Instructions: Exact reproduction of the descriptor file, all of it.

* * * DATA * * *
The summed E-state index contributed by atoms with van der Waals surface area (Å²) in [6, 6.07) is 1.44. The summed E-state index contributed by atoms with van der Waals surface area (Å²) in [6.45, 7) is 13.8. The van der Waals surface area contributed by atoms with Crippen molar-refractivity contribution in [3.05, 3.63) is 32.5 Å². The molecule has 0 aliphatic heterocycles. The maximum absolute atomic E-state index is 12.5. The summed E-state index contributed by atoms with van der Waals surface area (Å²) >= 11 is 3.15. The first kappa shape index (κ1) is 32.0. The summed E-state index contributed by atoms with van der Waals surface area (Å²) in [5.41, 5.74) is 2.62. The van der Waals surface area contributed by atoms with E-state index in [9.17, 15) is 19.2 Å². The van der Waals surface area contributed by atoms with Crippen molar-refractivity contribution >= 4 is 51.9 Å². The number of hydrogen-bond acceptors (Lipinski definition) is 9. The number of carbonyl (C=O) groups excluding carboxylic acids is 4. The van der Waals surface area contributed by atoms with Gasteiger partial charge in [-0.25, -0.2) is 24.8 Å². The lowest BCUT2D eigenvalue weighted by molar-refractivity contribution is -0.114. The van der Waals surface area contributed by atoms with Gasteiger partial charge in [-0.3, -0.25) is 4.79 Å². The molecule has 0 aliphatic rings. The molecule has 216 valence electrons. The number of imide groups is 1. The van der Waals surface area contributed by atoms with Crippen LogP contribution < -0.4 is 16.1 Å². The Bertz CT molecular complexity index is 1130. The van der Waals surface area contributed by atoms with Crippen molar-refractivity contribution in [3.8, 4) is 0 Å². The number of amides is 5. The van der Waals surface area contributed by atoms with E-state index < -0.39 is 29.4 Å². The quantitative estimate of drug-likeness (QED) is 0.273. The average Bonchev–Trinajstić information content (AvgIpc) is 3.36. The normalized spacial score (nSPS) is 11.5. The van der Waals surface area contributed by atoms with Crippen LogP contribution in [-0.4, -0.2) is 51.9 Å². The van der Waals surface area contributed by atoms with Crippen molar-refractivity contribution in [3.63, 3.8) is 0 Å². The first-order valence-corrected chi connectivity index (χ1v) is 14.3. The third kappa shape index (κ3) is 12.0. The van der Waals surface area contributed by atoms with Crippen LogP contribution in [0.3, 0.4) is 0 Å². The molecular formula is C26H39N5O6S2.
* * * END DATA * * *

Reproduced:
The summed E-state index contributed by atoms with van der Waals surface area (Å²) in [6, 6.07) is 1.44. The summed E-state index contributed by atoms with van der Waals surface area (Å²) in [6.45, 7) is 13.8. The van der Waals surface area contributed by atoms with Crippen molar-refractivity contribution in [3.05, 3.63) is 32.5 Å². The molecule has 0 aliphatic heterocycles. The maximum absolute atomic E-state index is 12.5. The summed E-state index contributed by atoms with van der Waals surface area (Å²) >= 11 is 3.15. The first kappa shape index (κ1) is 32.0. The summed E-state index contributed by atoms with van der Waals surface area (Å²) in [5.41, 5.74) is 2.62. The van der Waals surface area contributed by atoms with E-state index in [9.17, 15) is 19.2 Å². The van der Waals surface area contributed by atoms with Crippen molar-refractivity contribution >= 4 is 51.9 Å². The number of hydrogen-bond acceptors (Lipinski definition) is 9. The number of carbonyl (C=O) groups excluding carboxylic acids is 4. The van der Waals surface area contributed by atoms with Gasteiger partial charge in [-0.25, -0.2) is 24.8 Å². The lowest BCUT2D eigenvalue weighted by molar-refractivity contribution is -0.114. The van der Waals surface area contributed by atoms with Gasteiger partial charge in [-0.3, -0.25) is 4.79 Å². The molecule has 0 aliphatic rings. The molecule has 216 valence electrons. The number of imide groups is 1. The van der Waals surface area contributed by atoms with Crippen LogP contribution < -0.4 is 16.1 Å². The Bertz CT molecular complexity index is 1130. The van der Waals surface area contributed by atoms with Crippen molar-refractivity contribution in [3.8, 4) is 0 Å². The number of amides is 5. The van der Waals surface area contributed by atoms with E-state index < -0.39 is 29.4 Å². The quantitative estimate of drug-likeness (QED) is 0.273. The average Bonchev–Trinajstić information content (AvgIpc) is 3.36. The normalized spacial score (nSPS) is 11.5. The van der Waals surface area contributed by atoms with Crippen LogP contribution in [-0.4, -0.2) is 51.9 Å². The van der Waals surface area contributed by atoms with Crippen molar-refractivity contribution in [3.63, 3.8) is 0 Å². The first-order valence-corrected chi connectivity index (χ1v) is 14.3. The third kappa shape index (κ3) is 12.0. The van der Waals surface area contributed by atoms with Crippen LogP contribution in [0.3, 0.4) is 0 Å². The molecular formula is C26H39N5O6S2.